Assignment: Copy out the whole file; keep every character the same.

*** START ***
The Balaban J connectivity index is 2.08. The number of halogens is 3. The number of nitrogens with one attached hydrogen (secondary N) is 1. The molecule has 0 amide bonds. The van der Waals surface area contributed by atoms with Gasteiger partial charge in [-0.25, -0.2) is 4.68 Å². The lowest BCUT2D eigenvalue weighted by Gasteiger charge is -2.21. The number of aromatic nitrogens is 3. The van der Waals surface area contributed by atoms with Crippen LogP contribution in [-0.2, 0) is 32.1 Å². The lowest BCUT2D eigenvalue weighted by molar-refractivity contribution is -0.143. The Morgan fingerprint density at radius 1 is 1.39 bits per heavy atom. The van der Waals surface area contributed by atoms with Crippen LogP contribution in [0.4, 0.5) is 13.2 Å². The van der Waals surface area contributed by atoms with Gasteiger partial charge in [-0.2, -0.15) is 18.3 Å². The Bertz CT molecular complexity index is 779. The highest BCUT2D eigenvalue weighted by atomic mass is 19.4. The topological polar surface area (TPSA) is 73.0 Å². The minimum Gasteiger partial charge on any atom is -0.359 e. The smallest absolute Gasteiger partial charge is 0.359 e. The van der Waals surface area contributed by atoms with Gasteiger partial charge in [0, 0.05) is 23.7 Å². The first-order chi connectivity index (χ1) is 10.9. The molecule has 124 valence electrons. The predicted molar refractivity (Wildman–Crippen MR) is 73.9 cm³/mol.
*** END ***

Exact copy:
The Balaban J connectivity index is 2.08. The number of halogens is 3. The number of nitrogens with one attached hydrogen (secondary N) is 1. The molecule has 0 amide bonds. The van der Waals surface area contributed by atoms with Gasteiger partial charge in [-0.25, -0.2) is 4.68 Å². The lowest BCUT2D eigenvalue weighted by Gasteiger charge is -2.21. The number of aromatic nitrogens is 3. The van der Waals surface area contributed by atoms with Crippen LogP contribution in [-0.2, 0) is 32.1 Å². The lowest BCUT2D eigenvalue weighted by molar-refractivity contribution is -0.143. The Morgan fingerprint density at radius 1 is 1.39 bits per heavy atom. The van der Waals surface area contributed by atoms with Crippen LogP contribution in [0.4, 0.5) is 13.2 Å². The van der Waals surface area contributed by atoms with Gasteiger partial charge in [-0.2, -0.15) is 18.3 Å². The Bertz CT molecular complexity index is 779. The highest BCUT2D eigenvalue weighted by atomic mass is 19.4. The topological polar surface area (TPSA) is 73.0 Å². The minimum Gasteiger partial charge on any atom is -0.359 e. The smallest absolute Gasteiger partial charge is 0.359 e. The van der Waals surface area contributed by atoms with Gasteiger partial charge in [0, 0.05) is 23.7 Å². The first-order chi connectivity index (χ1) is 10.9. The molecule has 124 valence electrons. The predicted molar refractivity (Wildman–Crippen MR) is 73.9 cm³/mol.